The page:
Radiation therapy is a treatment for cancer and other diseases. It uses high-energy particles to damage the genetic code (DNA) in the cancer cells. This makes the cells unable to grow or divide.
There are two main types of radiation therapy:
- External—radiation is delivered by a machine that shoots particles at the cells from outside the body
- Internal —radioactive materials are placed in the body near the cancer cells (also called implant radiation or brachytherapy)
In certain cases, your doctor may recommend a combination of these. Radiation is often used with other types of treatment, such as surgery, chemotherapy, and immunotherapy (stimulates the immune system to fight infection).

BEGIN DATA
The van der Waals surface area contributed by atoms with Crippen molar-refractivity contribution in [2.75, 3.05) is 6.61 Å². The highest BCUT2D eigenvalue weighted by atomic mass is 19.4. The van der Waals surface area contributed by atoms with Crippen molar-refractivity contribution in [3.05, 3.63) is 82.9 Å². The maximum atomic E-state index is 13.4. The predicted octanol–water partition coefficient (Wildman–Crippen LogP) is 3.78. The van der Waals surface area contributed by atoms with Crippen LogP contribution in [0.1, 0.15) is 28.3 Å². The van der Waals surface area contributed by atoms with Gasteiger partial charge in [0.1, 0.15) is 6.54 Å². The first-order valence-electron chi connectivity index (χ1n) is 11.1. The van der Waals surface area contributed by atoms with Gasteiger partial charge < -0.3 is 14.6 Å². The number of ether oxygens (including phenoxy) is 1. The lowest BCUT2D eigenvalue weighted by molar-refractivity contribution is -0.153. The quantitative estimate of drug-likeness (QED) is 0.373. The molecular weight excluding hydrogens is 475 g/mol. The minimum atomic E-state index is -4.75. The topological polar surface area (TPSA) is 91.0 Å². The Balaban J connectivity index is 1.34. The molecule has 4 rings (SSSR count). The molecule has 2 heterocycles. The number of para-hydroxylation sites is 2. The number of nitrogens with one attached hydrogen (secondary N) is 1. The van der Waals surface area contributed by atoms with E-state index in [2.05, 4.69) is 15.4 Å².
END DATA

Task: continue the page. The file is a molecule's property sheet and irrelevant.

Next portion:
This fact sheet will focus on external radiation therapy.
Last reviewedSeptember 2012by Igor Puzanov, MD
Please be aware that this information is provided to supplement the care provided by your physician. It is neither intended nor implied to be a substitute for professional medical advice. CALL YOUR HEALTHCARE PROVIDER IMMEDIATELY IF YOU THINK YOU MAY HAVE A MEDICAL EMERGENCY. Always seek the advice of your physician or other qualified health provider prior to starting any new treatment or with any questions you may have regarding a medical condition.